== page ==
Carry On…Up the Khyber (1968). Riotous and rude addition to the long-running comedy series

image film carry on khyber peter butterworth

Film review Jason Day of Carry On…Up the Khyber, the sixteenth entry in the long-running British comedy series which sends up adventures such as those written by Rudyard Kipling. Starring Sid James and Kenneth Williams.


image four star rating very good lots to enjoy



To like this post, comment on it or follow this blog, please scroll to the bottom. Use the search function on the left of the screen to look for other reviews and updates.


Imperial India, 1890: Whilst observing diplomatic niceties, the British Governor of Kalibar Sir Sidney Ruff-Diamond (Sid James) and Kalibar’s legitimate but powerless ruler the Khasi (Kenneth Williams) secretly loathe each other.

When the wimpish Private Widdle (Charles Hawtrey), a solder in the Third Foot and Mouth regiment, famed across the region for their terrifying habit of wearing nothing under their kilts, is discovered to be wearing underpants, a major political incident that could threaten British rule in Kalibar must be averted.

Review, by @Reelreviewerimage film poster carry on up khyber

Not all Carry On films, famous for their seaside postcard humour, were as bad as each other. A handful, in fact, were hugely funny with a sharp ear for cracking one-liners and mercilessly silly stories and characters.

Their success was due in no small part (snigger!) to the puntastic efforts of screenwriter Talbot Rothwell whose skills at working the most innocent of English words and phrases into giggle-inducing double entendres was overshadowed by his later lapse into more obvious, sexually overt coarseness and crudity.

For me, I think the Best Punning in a Carry On Award should go to …Don’t Lose Your Head (1966), the French Revolution farce, but Khyber is still up there in the pantheon of classic Carry On‘s.

Here, he manages to stay on the right side of the line even as Butterworth’s evangelical minister gives way to his baser urges in a harem and lusts after an excessively bejewelled delight:

God made me to save fallen women…save me the one with the big earrings!

(NB: for those not up on cockney rhyming slang, Khyber relates to Khyber Pass…arse).

Up the Khyber is one of the best of the series and the public of 1968 agreed; it was the second most popular film at the UK box office that year.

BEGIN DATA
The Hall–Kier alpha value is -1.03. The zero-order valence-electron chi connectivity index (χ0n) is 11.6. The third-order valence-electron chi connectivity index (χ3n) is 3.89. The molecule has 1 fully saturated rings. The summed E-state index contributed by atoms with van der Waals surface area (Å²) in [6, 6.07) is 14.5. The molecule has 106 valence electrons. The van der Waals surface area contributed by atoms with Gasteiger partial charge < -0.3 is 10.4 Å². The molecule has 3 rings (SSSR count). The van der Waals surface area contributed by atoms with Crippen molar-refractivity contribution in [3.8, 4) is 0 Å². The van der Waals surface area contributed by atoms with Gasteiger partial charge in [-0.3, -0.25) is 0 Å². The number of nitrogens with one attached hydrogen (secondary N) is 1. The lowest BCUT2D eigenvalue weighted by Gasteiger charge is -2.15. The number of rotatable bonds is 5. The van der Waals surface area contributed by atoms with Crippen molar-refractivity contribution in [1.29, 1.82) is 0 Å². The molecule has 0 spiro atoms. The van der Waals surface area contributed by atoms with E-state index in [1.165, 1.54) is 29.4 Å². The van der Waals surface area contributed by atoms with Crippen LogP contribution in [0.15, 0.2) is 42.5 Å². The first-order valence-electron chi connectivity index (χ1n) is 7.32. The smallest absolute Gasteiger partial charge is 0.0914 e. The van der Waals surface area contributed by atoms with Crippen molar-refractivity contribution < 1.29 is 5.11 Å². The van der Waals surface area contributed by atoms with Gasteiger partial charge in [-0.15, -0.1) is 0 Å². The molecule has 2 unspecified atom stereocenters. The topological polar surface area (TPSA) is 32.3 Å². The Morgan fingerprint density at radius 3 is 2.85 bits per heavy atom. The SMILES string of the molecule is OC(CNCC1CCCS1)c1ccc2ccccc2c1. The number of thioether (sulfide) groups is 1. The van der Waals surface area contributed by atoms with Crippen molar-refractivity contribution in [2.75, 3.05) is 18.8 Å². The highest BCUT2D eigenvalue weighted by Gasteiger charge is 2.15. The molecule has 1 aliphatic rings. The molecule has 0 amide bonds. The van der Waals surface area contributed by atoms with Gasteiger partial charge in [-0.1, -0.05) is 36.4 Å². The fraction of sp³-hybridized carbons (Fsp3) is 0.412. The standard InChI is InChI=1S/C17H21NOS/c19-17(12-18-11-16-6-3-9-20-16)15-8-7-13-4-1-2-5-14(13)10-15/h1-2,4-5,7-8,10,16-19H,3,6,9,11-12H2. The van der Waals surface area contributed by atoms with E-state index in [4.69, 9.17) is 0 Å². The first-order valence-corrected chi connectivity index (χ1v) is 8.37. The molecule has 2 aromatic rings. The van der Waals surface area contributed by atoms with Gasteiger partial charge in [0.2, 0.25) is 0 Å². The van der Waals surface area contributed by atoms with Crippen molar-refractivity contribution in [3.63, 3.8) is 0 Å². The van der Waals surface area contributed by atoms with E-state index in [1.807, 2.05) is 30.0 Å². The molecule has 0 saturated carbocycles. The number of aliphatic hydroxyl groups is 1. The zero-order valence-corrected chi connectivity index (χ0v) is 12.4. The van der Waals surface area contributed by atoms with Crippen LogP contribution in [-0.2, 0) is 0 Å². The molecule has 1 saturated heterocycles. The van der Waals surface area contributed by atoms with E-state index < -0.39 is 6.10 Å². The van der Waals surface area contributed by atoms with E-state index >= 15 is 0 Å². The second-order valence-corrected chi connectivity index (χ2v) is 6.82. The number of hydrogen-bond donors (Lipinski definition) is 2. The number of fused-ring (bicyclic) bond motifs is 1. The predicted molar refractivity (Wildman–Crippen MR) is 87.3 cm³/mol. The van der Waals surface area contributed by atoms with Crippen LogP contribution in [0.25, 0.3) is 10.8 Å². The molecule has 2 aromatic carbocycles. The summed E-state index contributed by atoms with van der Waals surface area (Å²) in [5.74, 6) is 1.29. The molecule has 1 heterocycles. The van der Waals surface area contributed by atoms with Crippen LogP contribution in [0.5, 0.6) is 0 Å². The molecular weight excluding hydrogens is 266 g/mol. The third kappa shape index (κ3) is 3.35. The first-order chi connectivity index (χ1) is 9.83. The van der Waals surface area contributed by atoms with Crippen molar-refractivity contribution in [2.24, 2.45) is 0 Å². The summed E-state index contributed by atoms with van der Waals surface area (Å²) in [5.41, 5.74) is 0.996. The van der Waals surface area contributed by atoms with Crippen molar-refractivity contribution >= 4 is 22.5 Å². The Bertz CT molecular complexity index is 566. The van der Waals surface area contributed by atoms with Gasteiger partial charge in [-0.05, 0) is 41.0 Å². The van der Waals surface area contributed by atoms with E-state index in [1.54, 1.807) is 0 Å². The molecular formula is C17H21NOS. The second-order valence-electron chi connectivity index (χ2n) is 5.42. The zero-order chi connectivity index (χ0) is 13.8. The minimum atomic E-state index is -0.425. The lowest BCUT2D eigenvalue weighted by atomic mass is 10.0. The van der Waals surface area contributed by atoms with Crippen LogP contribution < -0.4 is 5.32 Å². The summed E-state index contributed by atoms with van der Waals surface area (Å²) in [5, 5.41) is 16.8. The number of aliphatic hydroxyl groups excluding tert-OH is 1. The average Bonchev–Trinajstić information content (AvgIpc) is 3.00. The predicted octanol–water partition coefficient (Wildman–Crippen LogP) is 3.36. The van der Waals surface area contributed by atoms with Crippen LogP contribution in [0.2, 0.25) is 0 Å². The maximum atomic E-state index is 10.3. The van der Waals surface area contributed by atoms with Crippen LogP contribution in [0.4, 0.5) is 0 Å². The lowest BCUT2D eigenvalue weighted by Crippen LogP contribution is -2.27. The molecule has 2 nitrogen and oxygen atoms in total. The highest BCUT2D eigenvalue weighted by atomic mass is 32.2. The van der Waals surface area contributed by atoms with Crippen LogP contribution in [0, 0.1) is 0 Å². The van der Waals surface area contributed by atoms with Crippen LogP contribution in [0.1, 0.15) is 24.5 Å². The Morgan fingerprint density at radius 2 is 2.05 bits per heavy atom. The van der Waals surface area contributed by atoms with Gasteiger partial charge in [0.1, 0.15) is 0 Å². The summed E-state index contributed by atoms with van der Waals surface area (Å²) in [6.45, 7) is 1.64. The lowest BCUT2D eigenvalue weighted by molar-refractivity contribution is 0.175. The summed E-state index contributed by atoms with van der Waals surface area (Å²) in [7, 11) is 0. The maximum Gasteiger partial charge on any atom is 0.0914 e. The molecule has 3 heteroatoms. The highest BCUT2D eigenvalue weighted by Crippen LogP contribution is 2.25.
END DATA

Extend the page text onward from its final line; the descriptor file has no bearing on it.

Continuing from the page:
The British Empire had been dead for more than 20 years since India’s independence, but that system was long overdue a good roasting.

There are plenty of sly-digs at this and British politics throughout. As Sir Sidney notes:

What’s needed is some top-level, diplomatic bluff – the kind of thing that made our Empire what it is.

Bringing things more up to date and relevant during our present era of austerity, the Khasi says of the ‘dead of a thousand cuts’ execution method:

Don’t worry, the British are used to cuts!

Near to the wonderfully contrived conclusion, Roy Castle (in his only Carry On, as the romantic lead), James and Julian Holloway argue about how best to deal with the marauding Indian’s, hellbent on capturing the Governor’s House:

James: Captain, we’re British, we’re not going to do anything.

Holloway: Until its too late

James: Gentlemen, as usual, we will carry on as if nothing is going to happen.

With all this and the Union Jack shown fluttering proudly at the end with the slogan “I’m backing Britain!”, perhaps this should be reissued across Europe and help raise a few laughs as we descend into Brexit flimflammery.

The best line in the movie, however, goes to Joan Sims during those final sequences as the Khasi bombs the Governor’s House. As James’ tipsy cockney wife she declares, as masonry falls on her: “I seem to have got a little plastered!”

Despite this tangy dialogue, these films can grate on modern, more politically and ethnically aware audiences.

Williams and Bresslaw are ‘boot polished’ to resemble Indians, something not quite as offensive as Al Jolson blacked-up in The Jazz Singer (1927), but perhaps that explains why a theatrical rerelease should probably be forgotten.

Scott is a red-faced, puffed-up delight as Hawtrey’s most senior officer, whose belligerence is matched only by his commitment to duty but the whole cast are fully ‘up for it’ and without fault.

Cast & credits

Director: Gerald Thomas. 1hr 28mins (88mins). The Rank Organisation/Peter Rogers Productions. (PG)

Producer: Peter Rogers.
Writer: Talbot Rothwell.
Camera: Ernest Steward.
Music: Eric Rogers.
Sets: Alex Vetchinsky.

Sid James, Kenneth Williams, Charles Hawtrey, Roy Castle, Joan Sims, Peter Butterworth, Terry Scott, Angela Douglas, Cardew Robinson, Julian Holloway.


Leave a Reply

Fill in your details below or click an icon to log in: Logo

You are commenting using your account. Log Out /  Change )

Facebook photo

You are commenting using your Facebook account. Log Out /  Change )

Connecting to %s

This site uses Akismet to reduce spam. Learn how your comment data is processed.